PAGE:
fasteners for inspection port

Discussion in 'Sunfish Talk' started by imported_Will, Jul 28, 2005.

  1. imported_Brian

    imported_Brian New Member

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    I would recommend against using pop rivets to install inspection ports for the simple reason that if you ever need to replace the port you'll need to drill them out. I'm not a big fan of the 3M 4200/5200 stuff either. I have never used the stuff but the impression I get is that it bonds incredibly well. We are talking about an inspection port here. There is no stress so the 3M stuff seems overkill; a wood backing is overkill too. Certainly there are many ways to install one. I've done several and my method is to use stainless steel screws and 100% silicon gel for a water-tight seal. There are either six or eight screws holding the inspection port in place plus the silicon helps a little bit - it's not going anywhere.

    Brian
     
  2. supercub

    supercub Member

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    Brian,
    I concure with you totally, sorry Beldar. Pop rivets might work for ports with flat bottom screw pockets as they are designed for flat surfaces for the head to seat against. A countersunk pocket puts a lot of stress along the rim of a Pop Rivet head and many times it deforms if it is an aluminum head, a steel or stainless steel head against the plastic will often crack the plastic as it pulls down the flange to contact the deck (also deforming the port flange which may afect the sealing ability of the port cover or make it hard to install or remove). The expanding part underneath (or in if you forgot the back up washers) the fibreglass puts a lot of stress on the fiberglass that may cause the gelcoat to crack in that area. Plus that little piece of broken mandril in the center is just plain ugly.

    With screws, washers and nuts, you can tighten them just enough to be snug and seal (with a little sealant such as 3M Mairne Grade Silicon) without putting stress on the fiberglass deck or the port flange. A neat port installation with all the screw slots lined up just looks a whole lot better.
     
  3. mike4947

    mike4947 Member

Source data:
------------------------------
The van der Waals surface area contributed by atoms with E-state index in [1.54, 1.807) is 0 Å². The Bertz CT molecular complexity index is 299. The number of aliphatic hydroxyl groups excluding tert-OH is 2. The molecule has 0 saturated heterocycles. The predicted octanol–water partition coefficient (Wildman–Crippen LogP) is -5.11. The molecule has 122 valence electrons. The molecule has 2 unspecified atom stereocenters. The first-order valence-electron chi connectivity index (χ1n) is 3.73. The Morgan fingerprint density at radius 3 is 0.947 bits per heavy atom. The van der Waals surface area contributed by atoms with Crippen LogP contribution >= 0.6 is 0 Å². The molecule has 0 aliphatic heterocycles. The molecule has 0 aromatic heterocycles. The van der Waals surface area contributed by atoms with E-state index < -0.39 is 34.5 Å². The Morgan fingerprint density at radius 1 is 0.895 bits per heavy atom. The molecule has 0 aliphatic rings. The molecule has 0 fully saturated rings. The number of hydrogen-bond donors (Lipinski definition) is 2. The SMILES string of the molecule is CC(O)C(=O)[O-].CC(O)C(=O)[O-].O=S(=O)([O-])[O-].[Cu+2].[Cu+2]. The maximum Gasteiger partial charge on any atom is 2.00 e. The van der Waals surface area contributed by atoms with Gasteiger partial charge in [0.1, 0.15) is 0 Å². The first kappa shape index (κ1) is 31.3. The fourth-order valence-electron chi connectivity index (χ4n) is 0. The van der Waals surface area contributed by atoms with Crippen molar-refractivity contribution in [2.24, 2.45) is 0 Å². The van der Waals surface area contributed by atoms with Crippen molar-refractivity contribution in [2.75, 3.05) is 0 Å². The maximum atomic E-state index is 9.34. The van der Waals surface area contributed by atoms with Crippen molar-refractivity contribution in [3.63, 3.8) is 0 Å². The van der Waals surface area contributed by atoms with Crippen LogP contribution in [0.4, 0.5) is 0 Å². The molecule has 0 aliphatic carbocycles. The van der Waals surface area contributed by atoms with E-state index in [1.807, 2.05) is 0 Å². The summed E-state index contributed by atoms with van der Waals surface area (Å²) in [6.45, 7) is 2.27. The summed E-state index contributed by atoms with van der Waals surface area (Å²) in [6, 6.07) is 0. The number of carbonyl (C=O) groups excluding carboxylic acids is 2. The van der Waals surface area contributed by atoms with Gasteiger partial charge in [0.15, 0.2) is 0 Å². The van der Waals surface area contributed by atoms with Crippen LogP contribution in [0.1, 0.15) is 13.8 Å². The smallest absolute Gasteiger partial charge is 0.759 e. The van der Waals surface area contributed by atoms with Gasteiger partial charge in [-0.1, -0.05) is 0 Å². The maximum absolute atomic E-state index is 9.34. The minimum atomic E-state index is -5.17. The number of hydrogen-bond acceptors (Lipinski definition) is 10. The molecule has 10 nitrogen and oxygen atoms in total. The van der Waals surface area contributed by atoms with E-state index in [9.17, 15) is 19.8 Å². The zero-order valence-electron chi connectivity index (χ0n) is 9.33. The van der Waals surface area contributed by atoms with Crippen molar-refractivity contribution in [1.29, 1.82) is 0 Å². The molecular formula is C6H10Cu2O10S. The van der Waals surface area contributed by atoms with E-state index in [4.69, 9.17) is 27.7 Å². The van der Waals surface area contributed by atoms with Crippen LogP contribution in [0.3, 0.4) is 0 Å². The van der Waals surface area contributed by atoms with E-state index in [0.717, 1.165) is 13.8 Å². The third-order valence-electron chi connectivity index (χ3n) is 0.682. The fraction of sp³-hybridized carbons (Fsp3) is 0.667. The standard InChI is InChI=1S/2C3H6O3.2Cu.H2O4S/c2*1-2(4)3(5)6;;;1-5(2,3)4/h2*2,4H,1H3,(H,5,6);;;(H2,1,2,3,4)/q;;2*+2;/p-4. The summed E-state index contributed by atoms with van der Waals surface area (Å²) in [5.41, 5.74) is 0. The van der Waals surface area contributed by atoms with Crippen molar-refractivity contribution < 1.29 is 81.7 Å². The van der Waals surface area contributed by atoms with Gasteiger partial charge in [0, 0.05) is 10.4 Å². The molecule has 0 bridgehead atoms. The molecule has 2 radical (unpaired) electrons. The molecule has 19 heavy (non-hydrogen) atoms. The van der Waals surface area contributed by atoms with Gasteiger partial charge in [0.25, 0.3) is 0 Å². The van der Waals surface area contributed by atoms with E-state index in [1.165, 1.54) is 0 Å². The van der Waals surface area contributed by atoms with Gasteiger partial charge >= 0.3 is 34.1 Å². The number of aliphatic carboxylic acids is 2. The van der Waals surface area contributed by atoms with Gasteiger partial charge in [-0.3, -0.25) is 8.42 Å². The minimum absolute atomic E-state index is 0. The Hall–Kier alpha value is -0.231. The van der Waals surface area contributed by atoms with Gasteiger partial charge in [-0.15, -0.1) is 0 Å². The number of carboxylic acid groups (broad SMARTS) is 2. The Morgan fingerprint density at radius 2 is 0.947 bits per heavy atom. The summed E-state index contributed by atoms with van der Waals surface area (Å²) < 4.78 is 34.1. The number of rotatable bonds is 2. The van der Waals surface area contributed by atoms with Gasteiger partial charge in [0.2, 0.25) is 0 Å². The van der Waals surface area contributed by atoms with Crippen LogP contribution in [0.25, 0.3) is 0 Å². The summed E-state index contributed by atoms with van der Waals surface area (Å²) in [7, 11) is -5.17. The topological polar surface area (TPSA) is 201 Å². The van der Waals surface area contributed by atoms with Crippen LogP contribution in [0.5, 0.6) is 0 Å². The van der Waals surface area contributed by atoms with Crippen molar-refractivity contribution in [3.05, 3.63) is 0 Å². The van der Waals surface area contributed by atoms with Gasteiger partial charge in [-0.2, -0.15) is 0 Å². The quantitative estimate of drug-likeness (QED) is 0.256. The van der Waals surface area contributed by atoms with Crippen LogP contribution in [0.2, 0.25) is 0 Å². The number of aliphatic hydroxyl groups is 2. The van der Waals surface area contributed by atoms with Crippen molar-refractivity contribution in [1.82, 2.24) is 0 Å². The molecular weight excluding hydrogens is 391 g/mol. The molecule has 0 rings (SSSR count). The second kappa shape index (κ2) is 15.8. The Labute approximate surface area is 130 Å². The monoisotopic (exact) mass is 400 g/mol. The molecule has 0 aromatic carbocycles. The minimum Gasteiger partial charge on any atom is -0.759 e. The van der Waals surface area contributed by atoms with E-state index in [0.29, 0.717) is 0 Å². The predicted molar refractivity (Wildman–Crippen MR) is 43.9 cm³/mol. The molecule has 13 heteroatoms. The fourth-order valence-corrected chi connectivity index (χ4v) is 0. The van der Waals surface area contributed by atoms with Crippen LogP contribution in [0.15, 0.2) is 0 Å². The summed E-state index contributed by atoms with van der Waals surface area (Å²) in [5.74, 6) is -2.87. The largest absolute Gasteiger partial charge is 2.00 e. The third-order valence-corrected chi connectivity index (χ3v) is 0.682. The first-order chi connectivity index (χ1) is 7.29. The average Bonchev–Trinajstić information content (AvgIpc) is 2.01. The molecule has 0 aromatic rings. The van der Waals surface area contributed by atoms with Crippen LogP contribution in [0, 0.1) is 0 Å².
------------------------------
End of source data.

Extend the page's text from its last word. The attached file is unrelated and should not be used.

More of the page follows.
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    I'm with Brain and SuperCub with the exception that now I use one of the newer urathane caulks rather than silicon. The urathanes last longer, don't discolor or "dirty" over time, and stick better to most any surface.
    The Poly Sulfide caulks like 5200 are overkill.
     
  4. Tim Polaski

    Tim Polaski 79429

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    5200 is not overkill if that is your only fastener!!! :D
     
  5. Whistler

    Whistler New Member

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    I came up on a sandbar and had to pull the centerboard and rudder up to sail away from it. As I reached back to push the rudder down I put some weight on the inspection port and it gave way, breaking around the inside edge and falling inside. I had to sail very carefully home so as not to take on water. Obviously I need to replace the port, is there one that is strongest of those sold? This is a Viking marine six inch port. It really seemed to push through quite easily. The outside ring is still intact so it should be an easy replacement, but I don't want this to happen again! Thanks in advance, Bob
     
  6. supercub

    supercub Member

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    Whistler,

    Glad you made it home ok. How old was the port? If your SF has been stored outside deck up and uncovered, the sun may have made the plastic in the port weak. I have Beckson 6" ports and Viking 5" "catbag" ports in both of my SF and have not had any problems with either. Sea Dog, I think, is another brand that I have seen, but have no experience with.
     
  7. weather-beaten Sunfisher

    weather-beaten Sunfisher vintage Sunfish RULE!

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    I used #8 x 1/2" SS screws on my ports, along with Sika-Flex goop. I don't know if it's theoretically the best way to have done it, but since they've been in place for fifteen years and don't leak, I'm assuming it's an acceptable method.
     

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